The men focus on their poker hands and their glasses of whiskey, preoccupied, as if the saloon is their shared workspace. No one looks up when the new gunslinger swings open the doors and ambles toward the bar like his feet hurt. Meanwhile, Jodie crosses the living room, balancing a stack of folded towels still warm from the dryer while she studies his face. Is that Fabian or Eddie “Kookie” Byrnes? She could never keep them straight. One of those pretty boys would later star in some Warner Brothers series but this was early on, when all he could get was a bit part in a Western. At least he had a career.
Where are all the women, the women’s roles? Towels put away, she crosses the living room again. Oh, there’s one now, the saloon owner, or more accurately the madam, but this is unspoken which makes it okay. The woman flits among the men, with her anachronistic hairdo and eye shadow, and her sparkly sixties cocktail dress, as if the wardrobe and makeup people can’t imagine a woman in the Old West either.
Jodie’s husband Jim has fallen asleep on the couch again. The house resembles a nursing home, with the TV blaring and no one listening, the rows of pill bottles that can’t be put away because they have to remain in that certain order. When people dropped by, she felt embarrassed when she saw them taking in the mess. But everyone’s sheltering at home now, so that problem’s gone. She reaches over Jim to poke the mute button before the hail of gunfire, but too late. Kookie is reeling through the swinging doors, twisting and falling beyond the plank sidewalk onto the dusty street, lying crumpled and bloodless. So much death and never any blood.
The sudden silence jolts Jim awake, and he turns the sound back on in time for the Marshall to make his speech. The Marshall’s killed two men in this episode. That she’s noticed while walking back and forth from laundry to living room.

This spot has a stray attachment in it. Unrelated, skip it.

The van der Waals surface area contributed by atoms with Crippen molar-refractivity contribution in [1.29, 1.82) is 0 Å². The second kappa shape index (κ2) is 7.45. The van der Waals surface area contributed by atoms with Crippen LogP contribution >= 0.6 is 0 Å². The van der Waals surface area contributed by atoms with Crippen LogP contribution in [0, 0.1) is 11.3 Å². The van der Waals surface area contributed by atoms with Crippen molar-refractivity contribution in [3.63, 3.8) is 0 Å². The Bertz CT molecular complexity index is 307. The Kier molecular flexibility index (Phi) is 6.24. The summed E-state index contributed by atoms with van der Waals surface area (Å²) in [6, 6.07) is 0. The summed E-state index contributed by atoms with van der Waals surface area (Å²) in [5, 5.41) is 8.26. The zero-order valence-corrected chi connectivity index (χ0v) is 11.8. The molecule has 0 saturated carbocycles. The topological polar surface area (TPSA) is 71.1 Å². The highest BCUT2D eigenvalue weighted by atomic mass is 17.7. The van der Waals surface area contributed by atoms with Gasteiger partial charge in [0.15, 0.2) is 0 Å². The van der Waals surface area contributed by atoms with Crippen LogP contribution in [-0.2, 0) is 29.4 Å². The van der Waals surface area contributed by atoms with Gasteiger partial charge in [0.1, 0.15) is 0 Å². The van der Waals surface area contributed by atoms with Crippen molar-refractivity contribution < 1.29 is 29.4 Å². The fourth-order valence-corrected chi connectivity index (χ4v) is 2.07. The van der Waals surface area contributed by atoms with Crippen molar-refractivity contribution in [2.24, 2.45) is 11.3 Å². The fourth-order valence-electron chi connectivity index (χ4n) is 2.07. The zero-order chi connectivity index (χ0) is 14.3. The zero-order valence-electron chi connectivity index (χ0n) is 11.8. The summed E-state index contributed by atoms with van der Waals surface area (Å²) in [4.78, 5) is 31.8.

And who is the heroine? Not the madam or the school marm. Not any of those voiceless women out in the street, mere extras milling around in sunbonnets and swirling skirts. No, the heroine’s out in the territory, holed up alone in the red rocks, riding through canyons, the Rockies standing guard behind her. She must keep vigilant, because death can turn up anywhere like the dangerous men following her on the trail. But she can use the landscape against them, crouching in the rocks high above and picking ‘em off, one by one.
In the kitchen, Jodie corrals her homemade mask, her Clorox wipes, and her hand sanitizer from the whiskey company for the trip to the grocery store, and her hands start to shake. This is the only time it gets to her: that fear of bringing the danger home to her 80-year-old husband, whose lungs are already filled with fluid. The virus would be lethal, hell, a nursing home would kill him, especially now. “I’m going,” she calls out, and he answers, “Be careful.”
She climbs on her horse, pulls a bandanna over her nose, and rides into town guns blazing, or so she imagines as she wipes down the steering wheel with whiskey sanitizer. Then down the hill on the short drive into town that was once unremarkable, and past deserted city blocks. In the parking lot, she assays the number of cars, adjusts the mask, checks her sidearm, and hopes to avoid some greenhorn with an itch to prove himself. She’s resigned, ready if it comes to that. She’s no coward.
Image: “Wyoming Cowboy” by Damian Zech, licensed under CC 2.0.